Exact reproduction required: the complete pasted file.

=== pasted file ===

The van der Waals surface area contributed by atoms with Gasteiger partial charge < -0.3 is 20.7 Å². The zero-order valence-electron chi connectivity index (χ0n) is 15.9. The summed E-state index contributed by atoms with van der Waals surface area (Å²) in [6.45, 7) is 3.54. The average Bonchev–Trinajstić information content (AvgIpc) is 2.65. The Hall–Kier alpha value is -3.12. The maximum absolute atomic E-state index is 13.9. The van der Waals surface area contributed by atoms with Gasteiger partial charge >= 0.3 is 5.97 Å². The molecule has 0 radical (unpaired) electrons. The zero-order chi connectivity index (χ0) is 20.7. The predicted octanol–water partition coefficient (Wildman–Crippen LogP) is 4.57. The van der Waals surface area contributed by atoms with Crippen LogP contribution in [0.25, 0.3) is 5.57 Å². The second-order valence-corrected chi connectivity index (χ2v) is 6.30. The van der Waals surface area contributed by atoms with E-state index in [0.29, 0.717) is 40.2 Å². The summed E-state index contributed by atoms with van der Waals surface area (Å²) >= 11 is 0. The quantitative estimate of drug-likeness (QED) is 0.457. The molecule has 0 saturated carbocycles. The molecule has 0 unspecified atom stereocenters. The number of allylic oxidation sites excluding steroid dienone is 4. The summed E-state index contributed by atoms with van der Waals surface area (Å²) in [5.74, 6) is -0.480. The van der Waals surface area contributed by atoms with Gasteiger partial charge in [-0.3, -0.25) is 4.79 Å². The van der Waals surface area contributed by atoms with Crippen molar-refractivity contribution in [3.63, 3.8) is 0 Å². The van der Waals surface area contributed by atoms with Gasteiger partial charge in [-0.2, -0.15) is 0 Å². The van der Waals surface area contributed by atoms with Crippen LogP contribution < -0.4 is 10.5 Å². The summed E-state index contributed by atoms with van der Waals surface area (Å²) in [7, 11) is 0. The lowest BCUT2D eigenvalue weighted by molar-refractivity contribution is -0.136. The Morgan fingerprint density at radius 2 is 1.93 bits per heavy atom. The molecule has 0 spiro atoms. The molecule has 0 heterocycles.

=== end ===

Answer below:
The van der Waals surface area contributed by atoms with Gasteiger partial charge < -0.3 is 20.7 Å². The zero-order valence-electron chi connectivity index (χ0n) is 15.9. The summed E-state index contributed by atoms with van der Waals surface area (Å²) in [6.45, 7) is 3.54. The average Bonchev–Trinajstić information content (AvgIpc) is 2.65. The Hall–Kier alpha value is -3.12. The maximum absolute atomic E-state index is 13.9. The van der Waals surface area contributed by atoms with Gasteiger partial charge >= 0.3 is 5.97 Å². The molecule has 0 radical (unpaired) electrons. The zero-order chi connectivity index (χ0) is 20.7. The predicted octanol–water partition coefficient (Wildman–Crippen LogP) is 4.57. The van der Waals surface area contributed by atoms with Crippen LogP contribution in [0.25, 0.3) is 5.57 Å². The second-order valence-corrected chi connectivity index (χ2v) is 6.30. The van der Waals surface area contributed by atoms with E-state index in [0.29, 0.717) is 40.2 Å². The summed E-state index contributed by atoms with van der Waals surface area (Å²) >= 11 is 0. The quantitative estimate of drug-likeness (QED) is 0.457. The molecule has 0 saturated carbocycles. The molecule has 0 unspecified atom stereocenters. The number of allylic oxidation sites excluding steroid dienone is 4. The summed E-state index contributed by atoms with van der Waals surface area (Å²) in [5.74, 6) is -0.480. The van der Waals surface area contributed by atoms with Gasteiger partial charge in [-0.3, -0.25) is 4.79 Å². The van der Waals surface area contributed by atoms with Crippen molar-refractivity contribution in [3.63, 3.8) is 0 Å². The van der Waals surface area contributed by atoms with Gasteiger partial charge in [-0.2, -0.15) is 0 Å². The van der Waals surface area contributed by atoms with Crippen LogP contribution < -0.4 is 10.5 Å². The summed E-state index contributed by atoms with van der Waals surface area (Å²) in [7, 11) is 0. The lowest BCUT2D eigenvalue weighted by molar-refractivity contribution is -0.136. The Morgan fingerprint density at radius 2 is 1.93 bits per heavy atom. The molecule has 0 spiro atoms. The molecule has 0 heterocycles.